The ride to school for some UCSB students is now a little smoother and less likely to result in a crippling vehicular accident.

The Santa Barbara Public Works Dept. has completed repairs on three local bike paths. Workers resurfaced three routes: the Atascadero route, which links Isla Vista and the city of Santa Barbara; the Maria Ygnacia route, which runs between Goleta and UCSB; and the Los Carneros route, which begins on El Colegio Road and now ends at Cathedral Oaks Road in Goleta.

According to a press release from 3rd District Supervisor Gail Marshall’s office on Tuesday, the cost of fixing the bikepaths totaled about $190,000. Marshall said she was pleased with the improvements because they benefit the lives of many UCSB students and prevent the presence of additional automobile traffic.

“The investment in our bikepath system is important and I am pleased we are able to continue to improve our local bikepaths so people can use a bicycle as a viable means of alternative transportation,” she said in the press release.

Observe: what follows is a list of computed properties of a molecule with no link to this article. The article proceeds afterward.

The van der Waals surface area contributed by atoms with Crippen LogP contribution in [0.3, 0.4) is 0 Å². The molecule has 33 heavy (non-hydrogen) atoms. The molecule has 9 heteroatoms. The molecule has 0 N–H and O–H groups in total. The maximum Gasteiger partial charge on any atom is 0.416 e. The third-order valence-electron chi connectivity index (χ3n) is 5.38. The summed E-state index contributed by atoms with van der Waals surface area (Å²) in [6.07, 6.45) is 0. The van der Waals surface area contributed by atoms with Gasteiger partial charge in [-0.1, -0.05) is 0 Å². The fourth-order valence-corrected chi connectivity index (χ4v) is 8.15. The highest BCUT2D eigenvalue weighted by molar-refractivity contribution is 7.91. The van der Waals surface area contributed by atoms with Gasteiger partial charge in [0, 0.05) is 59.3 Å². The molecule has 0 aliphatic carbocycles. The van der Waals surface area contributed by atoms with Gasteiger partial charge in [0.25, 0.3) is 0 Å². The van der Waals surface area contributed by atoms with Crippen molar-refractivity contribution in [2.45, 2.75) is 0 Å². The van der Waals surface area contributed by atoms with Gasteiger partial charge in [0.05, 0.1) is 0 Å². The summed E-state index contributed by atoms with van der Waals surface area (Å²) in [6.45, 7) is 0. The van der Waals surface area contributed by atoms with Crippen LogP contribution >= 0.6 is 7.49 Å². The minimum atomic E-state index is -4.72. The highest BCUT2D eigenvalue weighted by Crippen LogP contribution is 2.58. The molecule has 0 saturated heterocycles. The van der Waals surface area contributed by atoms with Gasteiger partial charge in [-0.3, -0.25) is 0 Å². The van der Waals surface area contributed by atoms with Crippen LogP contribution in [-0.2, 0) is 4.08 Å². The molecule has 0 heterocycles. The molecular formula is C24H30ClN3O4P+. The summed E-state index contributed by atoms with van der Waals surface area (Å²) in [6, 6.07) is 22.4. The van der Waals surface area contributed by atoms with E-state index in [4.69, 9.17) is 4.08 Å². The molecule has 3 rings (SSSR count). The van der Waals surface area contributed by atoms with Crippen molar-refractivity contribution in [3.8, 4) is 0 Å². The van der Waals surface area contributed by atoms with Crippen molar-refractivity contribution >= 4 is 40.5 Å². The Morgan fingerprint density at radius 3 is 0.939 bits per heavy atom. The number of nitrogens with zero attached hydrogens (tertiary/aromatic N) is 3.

The project included the installation of 34 solar-powered lights along the Atascadero route and a wider bridge along the Maria Ygnacia route. The county spent $100,000 on the new lights and $210,000 on the improved bridge, the press release stated.

The recent work also included some improvements aimed at residents who do not ride bicycles.

Workers repaired roads heavily traveled by automobiles. Los Carneros Road, Hollister Avenue, Calle Real and Pacific Oaks Road were each repaved. Maintaining the county’s endorsement of alternative transportation, however, traffic lanes were also slightly narrowed to allow for wider and safer bicycle lanes.

“These improvements are all necessary to encourage people to use their bikes whenever possible and making bicycling as safe as possible on our local roads,” Marshall said in the press release.

Marshall also said the county is engaged in the process of replacing traffic signals with ones that more readily recognize bicycles. The new signals are equipped with video detection units, which make crossing streets safer for cyclists than the old models.

“As we have the opportunity,” Marshall said, “we need to be constantly looking for ways to improve biking facilities on our roadways for the bicycling public.”